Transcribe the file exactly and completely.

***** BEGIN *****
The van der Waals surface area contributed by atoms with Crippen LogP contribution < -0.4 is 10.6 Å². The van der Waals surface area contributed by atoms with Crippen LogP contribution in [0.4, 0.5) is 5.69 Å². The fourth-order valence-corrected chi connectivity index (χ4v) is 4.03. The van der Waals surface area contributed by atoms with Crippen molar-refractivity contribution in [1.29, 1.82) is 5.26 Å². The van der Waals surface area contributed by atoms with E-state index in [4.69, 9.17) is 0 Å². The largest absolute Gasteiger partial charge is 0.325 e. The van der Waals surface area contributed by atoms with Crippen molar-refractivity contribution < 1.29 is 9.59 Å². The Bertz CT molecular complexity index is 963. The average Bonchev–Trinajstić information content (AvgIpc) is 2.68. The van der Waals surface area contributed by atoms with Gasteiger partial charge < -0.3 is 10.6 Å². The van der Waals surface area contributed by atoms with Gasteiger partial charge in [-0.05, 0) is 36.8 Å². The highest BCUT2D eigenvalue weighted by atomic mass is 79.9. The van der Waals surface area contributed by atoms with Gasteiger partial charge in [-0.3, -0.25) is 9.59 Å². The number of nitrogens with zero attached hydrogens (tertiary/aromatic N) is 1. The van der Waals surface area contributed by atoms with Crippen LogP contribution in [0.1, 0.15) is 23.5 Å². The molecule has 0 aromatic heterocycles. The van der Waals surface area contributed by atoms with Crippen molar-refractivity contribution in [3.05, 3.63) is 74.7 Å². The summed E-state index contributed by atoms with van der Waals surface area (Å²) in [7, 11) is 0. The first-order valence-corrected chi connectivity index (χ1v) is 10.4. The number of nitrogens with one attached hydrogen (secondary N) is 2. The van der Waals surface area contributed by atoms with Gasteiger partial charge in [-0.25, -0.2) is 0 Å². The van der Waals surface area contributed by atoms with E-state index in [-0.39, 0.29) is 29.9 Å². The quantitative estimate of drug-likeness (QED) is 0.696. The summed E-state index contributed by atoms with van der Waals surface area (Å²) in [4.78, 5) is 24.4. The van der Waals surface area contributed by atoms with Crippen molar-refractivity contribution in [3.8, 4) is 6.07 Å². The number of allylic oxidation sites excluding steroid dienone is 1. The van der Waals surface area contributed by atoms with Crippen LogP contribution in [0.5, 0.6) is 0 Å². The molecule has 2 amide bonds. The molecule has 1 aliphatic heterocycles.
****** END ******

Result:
The van der Waals surface area contributed by atoms with Crippen LogP contribution < -0.4 is 10.6 Å². The van der Waals surface area contributed by atoms with Crippen LogP contribution in [0.4, 0.5) is 5.69 Å². The fourth-order valence-corrected chi connectivity index (χ4v) is 4.03. The van der Waals surface area contributed by atoms with Crippen molar-refractivity contribution in [1.29, 1.82) is 5.26 Å². The van der Waals surface area contributed by atoms with E-state index in [4.69, 9.17) is 0 Å². The largest absolute Gasteiger partial charge is 0.325 e. The van der Waals surface area contributed by atoms with Crippen molar-refractivity contribution < 1.29 is 9.59 Å². The Bertz CT molecular complexity index is 963. The average Bonchev–Trinajstić information content (AvgIpc) is 2.68. The van der Waals surface area contributed by atoms with Gasteiger partial charge < -0.3 is 10.6 Å². The van der Waals surface area contributed by atoms with Gasteiger partial charge in [-0.05, 0) is 36.8 Å². The highest BCUT2D eigenvalue weighted by atomic mass is 79.9. The van der Waals surface area contributed by atoms with Gasteiger partial charge in [-0.3, -0.25) is 9.59 Å². The number of nitrogens with zero attached hydrogens (tertiary/aromatic N) is 1. The van der Waals surface area contributed by atoms with Crippen LogP contribution in [0.1, 0.15) is 23.5 Å². The molecule has 0 aromatic heterocycles. The van der Waals surface area contributed by atoms with Crippen molar-refractivity contribution in [3.05, 3.63) is 74.7 Å². The summed E-state index contributed by atoms with van der Waals surface area (Å²) in [7, 11) is 0. The first-order valence-corrected chi connectivity index (χ1v) is 10.4. The number of nitrogens with one attached hydrogen (secondary N) is 2. The van der Waals surface area contributed by atoms with Gasteiger partial charge in [-0.25, -0.2) is 0 Å². The van der Waals surface area contributed by atoms with E-state index in [-0.39, 0.29) is 29.9 Å². The quantitative estimate of drug-likeness (QED) is 0.696. The summed E-state index contributed by atoms with van der Waals surface area (Å²) in [4.78, 5) is 24.4. The van der Waals surface area contributed by atoms with Crippen molar-refractivity contribution in [3.8, 4) is 6.07 Å². The number of allylic oxidation sites excluding steroid dienone is 1. The van der Waals surface area contributed by atoms with Crippen LogP contribution in [0.5, 0.6) is 0 Å². The molecule has 2 amide bonds. The molecule has 1 aliphatic heterocycles.